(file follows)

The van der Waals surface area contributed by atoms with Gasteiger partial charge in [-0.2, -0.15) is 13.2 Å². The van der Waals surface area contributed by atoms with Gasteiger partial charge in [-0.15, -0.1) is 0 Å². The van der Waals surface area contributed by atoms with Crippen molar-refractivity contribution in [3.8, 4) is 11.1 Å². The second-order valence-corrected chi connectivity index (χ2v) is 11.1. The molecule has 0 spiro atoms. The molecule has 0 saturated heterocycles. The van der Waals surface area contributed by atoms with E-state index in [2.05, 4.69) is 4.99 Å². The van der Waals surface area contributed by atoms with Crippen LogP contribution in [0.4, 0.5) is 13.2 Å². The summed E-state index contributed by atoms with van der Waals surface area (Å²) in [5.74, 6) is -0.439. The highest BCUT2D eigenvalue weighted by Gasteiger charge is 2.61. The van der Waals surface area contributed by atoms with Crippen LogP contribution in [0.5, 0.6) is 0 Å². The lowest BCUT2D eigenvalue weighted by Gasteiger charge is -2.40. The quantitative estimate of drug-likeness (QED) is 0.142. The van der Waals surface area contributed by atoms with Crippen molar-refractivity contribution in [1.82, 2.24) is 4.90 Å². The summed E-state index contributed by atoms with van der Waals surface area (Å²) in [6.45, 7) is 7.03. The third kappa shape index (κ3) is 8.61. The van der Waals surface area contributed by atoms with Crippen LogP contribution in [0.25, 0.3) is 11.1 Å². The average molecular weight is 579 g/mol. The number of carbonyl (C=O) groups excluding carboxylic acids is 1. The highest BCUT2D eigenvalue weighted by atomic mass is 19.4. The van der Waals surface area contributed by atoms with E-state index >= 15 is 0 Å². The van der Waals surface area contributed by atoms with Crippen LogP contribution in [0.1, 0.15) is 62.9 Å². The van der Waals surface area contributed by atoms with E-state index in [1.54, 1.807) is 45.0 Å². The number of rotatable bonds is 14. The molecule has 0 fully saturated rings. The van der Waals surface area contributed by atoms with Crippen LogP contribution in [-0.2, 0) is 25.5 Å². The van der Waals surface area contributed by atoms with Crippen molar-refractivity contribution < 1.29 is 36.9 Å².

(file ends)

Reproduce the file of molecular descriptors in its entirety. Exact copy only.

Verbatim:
The van der Waals surface area contributed by atoms with Gasteiger partial charge in [-0.2, -0.15) is 13.2 Å². The van der Waals surface area contributed by atoms with Gasteiger partial charge in [-0.15, -0.1) is 0 Å². The van der Waals surface area contributed by atoms with Crippen molar-refractivity contribution in [3.8, 4) is 11.1 Å². The second-order valence-corrected chi connectivity index (χ2v) is 11.1. The molecule has 0 spiro atoms. The molecule has 0 saturated heterocycles. The van der Waals surface area contributed by atoms with E-state index in [2.05, 4.69) is 4.99 Å². The van der Waals surface area contributed by atoms with Crippen LogP contribution in [0.4, 0.5) is 13.2 Å². The summed E-state index contributed by atoms with van der Waals surface area (Å²) in [5.74, 6) is -0.439. The highest BCUT2D eigenvalue weighted by Gasteiger charge is 2.61. The van der Waals surface area contributed by atoms with Crippen LogP contribution in [0.5, 0.6) is 0 Å². The lowest BCUT2D eigenvalue weighted by Gasteiger charge is -2.40. The quantitative estimate of drug-likeness (QED) is 0.142. The van der Waals surface area contributed by atoms with Crippen molar-refractivity contribution in [1.82, 2.24) is 4.90 Å². The summed E-state index contributed by atoms with van der Waals surface area (Å²) in [6.45, 7) is 7.03. The third kappa shape index (κ3) is 8.61. The van der Waals surface area contributed by atoms with Crippen LogP contribution in [0.25, 0.3) is 11.1 Å². The average molecular weight is 579 g/mol. The number of carbonyl (C=O) groups excluding carboxylic acids is 1. The highest BCUT2D eigenvalue weighted by atomic mass is 19.4. The van der Waals surface area contributed by atoms with E-state index >= 15 is 0 Å². The van der Waals surface area contributed by atoms with Crippen LogP contribution in [0.1, 0.15) is 62.9 Å². The van der Waals surface area contributed by atoms with E-state index in [1.54, 1.807) is 45.0 Å². The number of rotatable bonds is 14. The molecule has 0 fully saturated rings. The van der Waals surface area contributed by atoms with Crippen LogP contribution in [-0.2, 0) is 25.5 Å². The van der Waals surface area contributed by atoms with Crippen molar-refractivity contribution < 1.29 is 36.9 Å².